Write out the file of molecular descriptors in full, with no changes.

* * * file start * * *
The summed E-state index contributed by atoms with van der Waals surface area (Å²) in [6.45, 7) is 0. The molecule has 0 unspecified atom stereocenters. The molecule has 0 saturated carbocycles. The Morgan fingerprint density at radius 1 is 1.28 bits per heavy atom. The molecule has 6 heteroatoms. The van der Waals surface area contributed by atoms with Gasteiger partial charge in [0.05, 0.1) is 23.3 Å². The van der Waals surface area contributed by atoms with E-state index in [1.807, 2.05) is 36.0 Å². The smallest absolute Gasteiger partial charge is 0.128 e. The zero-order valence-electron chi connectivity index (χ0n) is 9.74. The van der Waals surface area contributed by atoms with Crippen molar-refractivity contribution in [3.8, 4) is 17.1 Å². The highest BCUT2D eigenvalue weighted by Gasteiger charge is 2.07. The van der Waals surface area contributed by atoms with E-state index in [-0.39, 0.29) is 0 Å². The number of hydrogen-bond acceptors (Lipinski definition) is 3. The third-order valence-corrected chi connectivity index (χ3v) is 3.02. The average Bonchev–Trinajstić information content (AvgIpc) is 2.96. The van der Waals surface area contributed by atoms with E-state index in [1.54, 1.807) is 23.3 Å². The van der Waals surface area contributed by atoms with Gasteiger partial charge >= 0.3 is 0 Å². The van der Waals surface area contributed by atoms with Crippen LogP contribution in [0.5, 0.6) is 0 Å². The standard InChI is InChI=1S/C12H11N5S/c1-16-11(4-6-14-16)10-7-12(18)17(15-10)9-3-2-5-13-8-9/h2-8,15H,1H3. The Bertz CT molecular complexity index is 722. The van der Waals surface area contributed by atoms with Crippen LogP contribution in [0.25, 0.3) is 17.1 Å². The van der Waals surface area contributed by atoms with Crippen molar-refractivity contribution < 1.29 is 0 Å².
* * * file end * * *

The summed E-state index contributed by atoms with van der Waals surface area (Å²) in [6.45, 7) is 0. The molecule has 0 unspecified atom stereocenters. The molecule has 0 saturated carbocycles. The Morgan fingerprint density at radius 1 is 1.28 bits per heavy atom. The molecule has 6 heteroatoms. The van der Waals surface area contributed by atoms with Gasteiger partial charge in [0.05, 0.1) is 23.3 Å². The van der Waals surface area contributed by atoms with E-state index in [1.807, 2.05) is 36.0 Å². The smallest absolute Gasteiger partial charge is 0.128 e. The zero-order valence-electron chi connectivity index (χ0n) is 9.74. The van der Waals surface area contributed by atoms with Crippen molar-refractivity contribution in [3.8, 4) is 17.1 Å². The highest BCUT2D eigenvalue weighted by Gasteiger charge is 2.07. The van der Waals surface area contributed by atoms with E-state index in [-0.39, 0.29) is 0 Å². The number of hydrogen-bond acceptors (Lipinski definition) is 3. The third-order valence-corrected chi connectivity index (χ3v) is 3.02. The average Bonchev–Trinajstić information content (AvgIpc) is 2.96. The van der Waals surface area contributed by atoms with E-state index in [1.54, 1.807) is 23.3 Å². The van der Waals surface area contributed by atoms with Gasteiger partial charge >= 0.3 is 0 Å². The van der Waals surface area contributed by atoms with Crippen LogP contribution in [0.5, 0.6) is 0 Å². The standard InChI is InChI=1S/C12H11N5S/c1-16-11(4-6-14-16)10-7-12(18)17(15-10)9-3-2-5-13-8-9/h2-8,15H,1H3. The Bertz CT molecular complexity index is 722. The van der Waals surface area contributed by atoms with Crippen LogP contribution in [0.25, 0.3) is 17.1 Å². The van der Waals surface area contributed by atoms with Crippen molar-refractivity contribution < 1.29 is 0 Å².